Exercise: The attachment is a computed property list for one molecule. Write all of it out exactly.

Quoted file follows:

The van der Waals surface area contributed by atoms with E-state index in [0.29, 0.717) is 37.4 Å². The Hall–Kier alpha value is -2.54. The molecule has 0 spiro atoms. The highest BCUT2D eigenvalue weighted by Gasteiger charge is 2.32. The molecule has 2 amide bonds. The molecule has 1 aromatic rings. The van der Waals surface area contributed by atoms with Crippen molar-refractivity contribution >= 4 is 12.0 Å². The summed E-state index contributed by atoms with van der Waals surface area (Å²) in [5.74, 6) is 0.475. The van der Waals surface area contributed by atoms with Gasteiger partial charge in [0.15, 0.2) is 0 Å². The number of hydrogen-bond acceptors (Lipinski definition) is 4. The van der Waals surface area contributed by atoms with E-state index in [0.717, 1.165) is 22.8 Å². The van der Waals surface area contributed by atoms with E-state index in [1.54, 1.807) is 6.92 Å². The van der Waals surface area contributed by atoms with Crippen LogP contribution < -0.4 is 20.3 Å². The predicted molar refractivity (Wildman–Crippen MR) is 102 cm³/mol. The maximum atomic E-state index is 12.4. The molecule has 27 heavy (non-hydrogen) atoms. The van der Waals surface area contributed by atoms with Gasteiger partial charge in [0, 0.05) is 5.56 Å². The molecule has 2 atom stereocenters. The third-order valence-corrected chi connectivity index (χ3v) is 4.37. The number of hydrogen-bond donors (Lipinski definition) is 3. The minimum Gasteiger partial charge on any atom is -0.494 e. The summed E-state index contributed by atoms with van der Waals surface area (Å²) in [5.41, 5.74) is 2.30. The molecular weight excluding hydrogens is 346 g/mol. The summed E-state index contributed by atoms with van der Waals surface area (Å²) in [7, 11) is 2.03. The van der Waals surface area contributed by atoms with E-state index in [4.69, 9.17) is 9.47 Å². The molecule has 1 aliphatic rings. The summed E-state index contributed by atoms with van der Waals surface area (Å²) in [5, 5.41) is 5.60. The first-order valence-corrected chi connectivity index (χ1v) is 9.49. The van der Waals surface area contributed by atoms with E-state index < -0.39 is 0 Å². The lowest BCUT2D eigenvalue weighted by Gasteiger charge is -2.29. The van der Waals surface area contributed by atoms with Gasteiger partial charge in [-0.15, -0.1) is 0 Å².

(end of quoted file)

The van der Waals surface area contributed by atoms with E-state index in [0.29, 0.717) is 37.4 Å². The Hall–Kier alpha value is -2.54. The molecule has 0 spiro atoms. The highest BCUT2D eigenvalue weighted by Gasteiger charge is 2.32. The molecule has 2 amide bonds. The molecule has 1 aromatic rings. The van der Waals surface area contributed by atoms with Crippen molar-refractivity contribution >= 4 is 12.0 Å². The summed E-state index contributed by atoms with van der Waals surface area (Å²) in [5.74, 6) is 0.475. The van der Waals surface area contributed by atoms with Gasteiger partial charge in [0.15, 0.2) is 0 Å². The number of hydrogen-bond acceptors (Lipinski definition) is 4. The van der Waals surface area contributed by atoms with E-state index in [0.717, 1.165) is 22.8 Å². The van der Waals surface area contributed by atoms with E-state index in [1.54, 1.807) is 6.92 Å². The van der Waals surface area contributed by atoms with Crippen LogP contribution < -0.4 is 20.3 Å². The predicted molar refractivity (Wildman–Crippen MR) is 102 cm³/mol. The maximum atomic E-state index is 12.4. The molecule has 27 heavy (non-hydrogen) atoms. The van der Waals surface area contributed by atoms with Gasteiger partial charge in [0, 0.05) is 5.56 Å². The molecule has 2 atom stereocenters. The third-order valence-corrected chi connectivity index (χ3v) is 4.37. The number of hydrogen-bond donors (Lipinski definition) is 3. The minimum Gasteiger partial charge on any atom is -0.494 e. The summed E-state index contributed by atoms with van der Waals surface area (Å²) in [5.41, 5.74) is 2.30. The molecular weight excluding hydrogens is 346 g/mol. The summed E-state index contributed by atoms with van der Waals surface area (Å²) in [7, 11) is 2.03. The van der Waals surface area contributed by atoms with E-state index in [4.69, 9.17) is 9.47 Å². The molecule has 1 aliphatic rings. The summed E-state index contributed by atoms with van der Waals surface area (Å²) in [5, 5.41) is 5.60. The first-order valence-corrected chi connectivity index (χ1v) is 9.49. The van der Waals surface area contributed by atoms with E-state index < -0.39 is 0 Å². The lowest BCUT2D eigenvalue weighted by Gasteiger charge is -2.29. The van der Waals surface area contributed by atoms with Gasteiger partial charge in [-0.15, -0.1) is 0 Å².